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Old 05-23-2011, 09:04 AM   #11
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I wouldn't put too much faith in reports from the New York Daily News and the Post. Burress has all the makings of a Washington Redskin.
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Old 05-23-2011, 09:31 AM   #12
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I hate this guy. Not for his crime - he's just an ass.
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Old 05-23-2011, 10:41 AM   #13
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I'd be very surprised to see him sign here. Then again, I never thought we'd sign Vick. With our WR corps, I just don't see it.
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Old 05-23-2011, 10:52 AM   #14
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I'd be inclined to dismiss this report but for the utter shock of Michael Vick and the fact that Burress terrorized the Eagles for years. Didn't the Eagles make a run at him in free agency before he signed with the Giants?
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Old 05-23-2011, 11:19 AM   #15
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Quote:
Originally Posted by Leonard Tose View Post
Didn't the Eagles make a run at him in free agency before he signed with the Giants?
If they did I hope it was behind the wheel of a GMC Suburban. Let's hope they have better aim this time for that weasle....

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Old 05-23-2011, 12:00 PM   #16
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He could really help with the Eagles redzone problems assuming he has anything left in the tank.

But seriously are the Eagles the new Raiders?
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Old 05-23-2011, 01:40 PM   #17
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http://bloggingthebeast.com/2011/05/...o-be-an-eagle/

Plaxico Burress soon to be an Eagle? Does it make sense?
May 23rd, 2011 by Jimmy Kempski.


Quote:
Gary Myers of the New York Post reported ďIíve heard that the Eagles will eventually be first in lineĒ to sign Plaxico Burress whenever free agency resumes. Itís unclear whether Myers is purely speculating on this, or whether he actually has concrete information to support the claim. Regardless, letís take a look at how it makes sense (and doesnít make sense) for the Eagles to take a run at Burress.

Why it makes sense:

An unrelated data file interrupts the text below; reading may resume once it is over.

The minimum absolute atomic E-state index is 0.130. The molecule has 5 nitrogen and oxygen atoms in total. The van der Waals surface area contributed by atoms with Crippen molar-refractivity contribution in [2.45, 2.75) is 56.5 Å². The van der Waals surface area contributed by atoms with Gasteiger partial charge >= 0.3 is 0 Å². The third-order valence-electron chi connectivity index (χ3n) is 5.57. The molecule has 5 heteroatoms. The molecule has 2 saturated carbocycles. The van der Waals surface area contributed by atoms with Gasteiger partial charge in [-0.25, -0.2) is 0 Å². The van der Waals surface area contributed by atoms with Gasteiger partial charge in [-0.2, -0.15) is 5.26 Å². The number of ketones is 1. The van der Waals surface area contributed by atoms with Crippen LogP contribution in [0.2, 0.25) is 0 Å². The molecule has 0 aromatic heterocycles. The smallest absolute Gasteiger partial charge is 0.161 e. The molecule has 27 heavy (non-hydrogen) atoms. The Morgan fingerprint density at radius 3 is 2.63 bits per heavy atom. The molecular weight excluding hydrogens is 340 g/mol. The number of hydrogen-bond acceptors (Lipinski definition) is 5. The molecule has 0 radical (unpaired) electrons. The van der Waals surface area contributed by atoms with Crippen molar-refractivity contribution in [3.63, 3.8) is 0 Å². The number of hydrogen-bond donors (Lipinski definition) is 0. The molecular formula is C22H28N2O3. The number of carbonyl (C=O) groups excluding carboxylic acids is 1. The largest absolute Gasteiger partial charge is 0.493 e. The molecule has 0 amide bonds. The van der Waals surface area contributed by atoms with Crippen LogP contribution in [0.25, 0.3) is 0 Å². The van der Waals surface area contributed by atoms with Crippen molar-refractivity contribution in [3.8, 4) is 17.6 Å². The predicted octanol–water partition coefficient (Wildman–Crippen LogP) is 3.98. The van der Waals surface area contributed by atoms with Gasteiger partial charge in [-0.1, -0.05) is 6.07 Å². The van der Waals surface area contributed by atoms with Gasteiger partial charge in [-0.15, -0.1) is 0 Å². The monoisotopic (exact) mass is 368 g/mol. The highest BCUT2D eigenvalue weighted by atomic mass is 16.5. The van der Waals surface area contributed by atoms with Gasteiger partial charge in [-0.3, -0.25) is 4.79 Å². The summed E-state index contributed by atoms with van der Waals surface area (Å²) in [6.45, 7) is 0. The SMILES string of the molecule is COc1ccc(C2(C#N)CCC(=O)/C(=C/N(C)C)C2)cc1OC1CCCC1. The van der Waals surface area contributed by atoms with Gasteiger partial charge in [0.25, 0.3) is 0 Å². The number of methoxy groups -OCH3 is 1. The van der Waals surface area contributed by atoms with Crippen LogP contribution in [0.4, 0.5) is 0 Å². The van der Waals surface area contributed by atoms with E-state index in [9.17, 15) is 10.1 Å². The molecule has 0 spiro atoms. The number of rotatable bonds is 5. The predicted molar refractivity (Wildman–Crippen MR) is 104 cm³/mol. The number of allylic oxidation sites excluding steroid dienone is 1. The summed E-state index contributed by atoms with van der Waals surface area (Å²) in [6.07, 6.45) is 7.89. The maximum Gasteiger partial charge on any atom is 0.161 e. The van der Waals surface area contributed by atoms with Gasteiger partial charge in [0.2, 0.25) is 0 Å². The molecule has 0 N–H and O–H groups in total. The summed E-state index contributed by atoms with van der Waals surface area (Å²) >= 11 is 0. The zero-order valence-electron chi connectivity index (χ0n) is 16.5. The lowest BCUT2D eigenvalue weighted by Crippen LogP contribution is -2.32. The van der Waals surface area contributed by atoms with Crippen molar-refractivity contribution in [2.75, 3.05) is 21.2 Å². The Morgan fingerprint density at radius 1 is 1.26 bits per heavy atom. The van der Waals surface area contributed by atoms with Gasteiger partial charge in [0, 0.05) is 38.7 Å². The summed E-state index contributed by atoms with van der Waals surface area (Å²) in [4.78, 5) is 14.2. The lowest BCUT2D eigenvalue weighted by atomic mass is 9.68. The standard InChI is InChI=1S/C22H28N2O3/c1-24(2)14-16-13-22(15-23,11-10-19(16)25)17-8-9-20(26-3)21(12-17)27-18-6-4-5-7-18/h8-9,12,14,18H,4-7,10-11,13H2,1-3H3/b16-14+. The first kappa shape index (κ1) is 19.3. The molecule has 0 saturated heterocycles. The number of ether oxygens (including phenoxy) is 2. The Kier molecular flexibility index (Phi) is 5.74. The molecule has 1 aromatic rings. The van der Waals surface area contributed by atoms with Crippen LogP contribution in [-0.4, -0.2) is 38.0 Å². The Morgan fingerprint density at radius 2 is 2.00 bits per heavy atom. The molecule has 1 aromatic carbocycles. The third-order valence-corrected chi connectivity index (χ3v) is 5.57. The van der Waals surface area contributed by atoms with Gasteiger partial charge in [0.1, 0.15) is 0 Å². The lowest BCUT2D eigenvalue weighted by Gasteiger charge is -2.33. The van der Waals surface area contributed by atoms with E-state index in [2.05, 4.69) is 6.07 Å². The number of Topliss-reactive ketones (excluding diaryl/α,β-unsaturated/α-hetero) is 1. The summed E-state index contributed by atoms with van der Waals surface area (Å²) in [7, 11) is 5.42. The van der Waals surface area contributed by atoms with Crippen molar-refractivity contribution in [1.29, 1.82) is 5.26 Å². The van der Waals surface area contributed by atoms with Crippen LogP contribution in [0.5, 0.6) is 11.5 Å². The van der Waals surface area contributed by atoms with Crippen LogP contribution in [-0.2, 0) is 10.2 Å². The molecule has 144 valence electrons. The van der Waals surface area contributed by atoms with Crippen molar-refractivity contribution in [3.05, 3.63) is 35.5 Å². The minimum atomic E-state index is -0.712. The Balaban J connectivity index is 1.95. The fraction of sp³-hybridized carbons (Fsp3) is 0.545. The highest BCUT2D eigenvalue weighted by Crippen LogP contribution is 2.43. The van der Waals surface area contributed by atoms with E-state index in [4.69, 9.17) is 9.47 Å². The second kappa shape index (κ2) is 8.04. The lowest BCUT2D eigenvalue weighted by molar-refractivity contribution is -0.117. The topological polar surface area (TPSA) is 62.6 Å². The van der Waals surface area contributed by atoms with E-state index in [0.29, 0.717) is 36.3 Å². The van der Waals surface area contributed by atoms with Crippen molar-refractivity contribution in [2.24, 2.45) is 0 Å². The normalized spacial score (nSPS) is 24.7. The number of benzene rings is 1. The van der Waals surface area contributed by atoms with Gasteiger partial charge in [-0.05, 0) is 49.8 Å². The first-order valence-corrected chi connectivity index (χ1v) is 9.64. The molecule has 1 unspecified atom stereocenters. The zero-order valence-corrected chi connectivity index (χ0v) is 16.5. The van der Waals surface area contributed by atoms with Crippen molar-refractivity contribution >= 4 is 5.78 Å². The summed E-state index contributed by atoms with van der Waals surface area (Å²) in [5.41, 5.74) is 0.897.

- Plaxico Burress destroyed the Eagles as a New York Giant. The Giants havenít been beaten the Eagles since Burress has been gone, which might be more than just a coincidence. When a player has the kind of success that Burress had against the Eagles, itís only natural to be intrigued by the idea of bringing that player aboard. Here are Plaxís numbers against Philly:

>CLICK THE LINK FOR THE CHART<

- Burress turns 34 years of age in August. However, being an old WR and an old RB isnít quite the same. Here is a quick list of NFL wide receivers at or around Burressí age that were starters at the beginning of the 2010 season, and how they fared last season statistically (ages are as of Sept. 12, 2010, or opening day last season). The numbers arenít spectacular, but they do at least indicate that receivers can still be productive late in their NFL careers:

>CLICK THE LINK FOR THE CHART<

- Burress brings a skill set that is currently missing from the Eaglesí offense. Due to the dynamics that Michael Vick brings to the Eaglesí offense, they were improved in the red zone in 2010, but certainly have room to get better. Burress, at 6í5, would provide Vick with a potential matchup nightmare on the outside to go along with the mix of shrimpy speedy guys.

Why it doesnít make sense:

- As noted above, Plaxico Burress will be 34 years old in August. While there are receivers still contributing at Plaxís age, there will rightfully be concerns about how much he can contribute after being away from football for the past two seasons. By comparison, Michael Vick was only moderately effective (being generous) in his limited action his first year back from two years of jail. It took him a year to get his sea legs. I would have to imagine that the difficulty level of returning to the NFL after two years is a much more difficult task as a QB than it is as a WR, but itís still a valid concern. If it takes him a year to get back to something close to what he was before he shot himself, heíll be 35 by then. The Eagles historically stay far, far away from aging vets.